Paul: Yeah. The ocean is six degrees, summer and winter here. It doesn’t change. It’s always cold.
James: Do you travel to warmer climates and like I do?
Paul: Oh yeah.
James: When I go to the Maldives or the Philippines and the water is as warm as a bath, it’s amazing.
Paul: Yup. The first time I surfed in Hawaii, I was like, I don’t understand. I’ve been doing it wrong, in my six-mil wetsuit with like, booties and a hoodie. And that spoiled me, for sure. But also, I was able to catch so many more waves than locals, because I could paddle so hard without six millimeters of neoprene on my shoulders. And I was used to surfing beach break. So I could paddle into anything. I didn’t care if it looked like a good wave or not – I could catch it at least for a little bit.
James: And where you live, it’s like, they literally film survival shows there, where there’s like bears and, was it coyotes and…
James: Wolves. Yeah, people actually perish there. So it sounds a lot like Australia, actually, we’re pretty much everything will kill you. So you’ve got that tough.
But back on track, the surfing for me was the lever or the freedom thing to say, hang on, just back off a bit, buddy. You know, you’ve achieved a lot of the things you set out to do. Maybe all those things aren’t important. And I don’t mind if other people have their definition of success, and it works for them. And I think it takes a lot to let go of the ego of not really caring what people might think if you don’t have a private jet, or if you don’t have an international office. And I’ve now gotten really good at just not bothering at getting hung up on that.
Just what is enough?
But I think that’s a really tough one for people, especially who might be listening to this particular podcast. They’re in that precipice of you know, a good chunk of my audience are actually really successful. On my last survey, I think 70-something percent of my customers are making over $100,000 a year. So they’re in that zone where, you know, how do you know what enough is? That would be an interesting topic.
“Enough is different for everybody.”
Paul: Yeah, I think so as well, because I think that enough is different for everybody. And I think for me, at least (and it is kind of what we’ve been talking about anyways) I think enough for me is working hard to get what I need, but then if I worked harder past that point, it would be one, diminishing returns, and two, it would require more of me than I’m willing to give.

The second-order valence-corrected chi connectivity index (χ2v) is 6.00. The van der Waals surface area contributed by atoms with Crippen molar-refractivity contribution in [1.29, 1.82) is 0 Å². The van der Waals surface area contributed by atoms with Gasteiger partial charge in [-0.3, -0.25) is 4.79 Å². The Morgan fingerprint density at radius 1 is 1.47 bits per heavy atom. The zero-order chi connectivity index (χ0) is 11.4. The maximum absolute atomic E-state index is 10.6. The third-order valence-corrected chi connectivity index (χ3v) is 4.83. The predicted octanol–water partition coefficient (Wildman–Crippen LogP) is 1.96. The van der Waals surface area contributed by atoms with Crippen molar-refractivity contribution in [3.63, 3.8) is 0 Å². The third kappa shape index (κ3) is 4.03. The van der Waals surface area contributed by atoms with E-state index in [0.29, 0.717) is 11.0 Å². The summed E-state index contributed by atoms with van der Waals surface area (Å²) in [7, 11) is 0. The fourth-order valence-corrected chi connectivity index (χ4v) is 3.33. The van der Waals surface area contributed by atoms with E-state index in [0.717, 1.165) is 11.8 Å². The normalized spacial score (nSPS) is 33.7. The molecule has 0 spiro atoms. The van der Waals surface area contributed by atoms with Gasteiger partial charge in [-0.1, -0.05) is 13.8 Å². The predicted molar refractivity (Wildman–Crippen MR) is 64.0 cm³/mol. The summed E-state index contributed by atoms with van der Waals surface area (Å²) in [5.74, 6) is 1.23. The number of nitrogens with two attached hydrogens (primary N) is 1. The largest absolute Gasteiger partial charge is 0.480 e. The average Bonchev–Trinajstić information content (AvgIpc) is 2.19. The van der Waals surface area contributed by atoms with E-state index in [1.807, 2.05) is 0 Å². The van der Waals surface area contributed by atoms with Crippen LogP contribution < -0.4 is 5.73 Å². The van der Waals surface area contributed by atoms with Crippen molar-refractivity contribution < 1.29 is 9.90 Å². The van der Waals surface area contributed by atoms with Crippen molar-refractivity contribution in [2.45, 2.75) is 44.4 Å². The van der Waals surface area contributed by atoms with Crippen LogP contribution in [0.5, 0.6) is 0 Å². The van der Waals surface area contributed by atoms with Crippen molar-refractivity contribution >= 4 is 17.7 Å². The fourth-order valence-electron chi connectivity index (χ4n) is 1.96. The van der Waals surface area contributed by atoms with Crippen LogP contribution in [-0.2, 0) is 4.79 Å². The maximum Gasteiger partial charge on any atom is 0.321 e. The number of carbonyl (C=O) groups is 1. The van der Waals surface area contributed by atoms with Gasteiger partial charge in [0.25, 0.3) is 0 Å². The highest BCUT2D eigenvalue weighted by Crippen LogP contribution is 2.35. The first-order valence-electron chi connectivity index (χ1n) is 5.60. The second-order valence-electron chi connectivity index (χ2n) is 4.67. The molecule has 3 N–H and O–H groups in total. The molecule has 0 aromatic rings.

So I could probably make more money if I hired a few people. I don’t actually really like managing people. I’m much better at doing work than delegating work. I don’t ever want to have a business where I’m in charge of people and not doing the work. And that’s different for everybody. I have friends that are, like, they were born to manage people, and they excel at that. And the world needs people like that. But I know that that’s not me.
And so I can make decisions based on OK, if I want to keep my business, like myself and five other freelancers and two partners, then I can make decisions based on that. Like, I’m not going to make a product that’s going to require me to hire more people. I’m not going to add a feature to a product that’s going to require me to add on a lot more support than I can handle. Or I’m not going to do something where it’s going to require the bulk of my time, because I have other things that I like to do.
So enough for me is really just figuring out, OK, I know how much. And I’m glad you brought up the point as well about savings and that, because I’ve always been big on putting money away into, just like, index funds, like just things that aren’t, I’m not going to play the stock market and buy and sell stocks every day. I don’t even know how to do that. But I am going to put money into things that pay off, on average, higher than inflation. Otherwise, I’m losing money off of my money.
And I’m always going to have a buffer, because I don’t like being stressed out. So all of the things in my business are basically, all the processes and systems are put in place to avoid stress for me. So I know if I have 40K in my bank account, liquid, I’m not stressed out about money. I know that if I put as much into savings as possible that I’m not stressed out about money. I know that if I’m always putting at least a couple of grand into all of my accounts every month, then I’m not stressed out about that. So I do things to be as less stressed as possible in my work, because then I feel like I’m happier and I’m more, it’s easier to get into the flow.
Even with writing. Like, I write a weekly newsletter, and it goes out on Sunday mornings, or Monday if you’re in Australia. But if I had to write that the hour before, if I had to write that my Saturday night for Sunday morning, I would be too stressed out to write something good. So I write ahead of my schedule by about three or four weeks. I get my copy editor to go through it as well. So they open and close courses and send out the right emails to the right people at the right time. So I’m always trying to do things that make business as less stressful as possible, just so I can focus on the on the part of the business that I really like to do, that I really like to tuck into and get down to work with.
The question of staff
James: Yeah, we’re on the same page with that. For me, having a little team helps me. But again, I did this scenario where I built up a team of 65 and then I’ve shrunk it down to five. Without any job loss, of course. I sold my businesses and kept a little dream team. However, for me, having been a general manager running a team of over 70 people, five people is a walk in the park. That’s the easiest thing in the world. And the newest person in my team started over five years ago so we have such good rapport.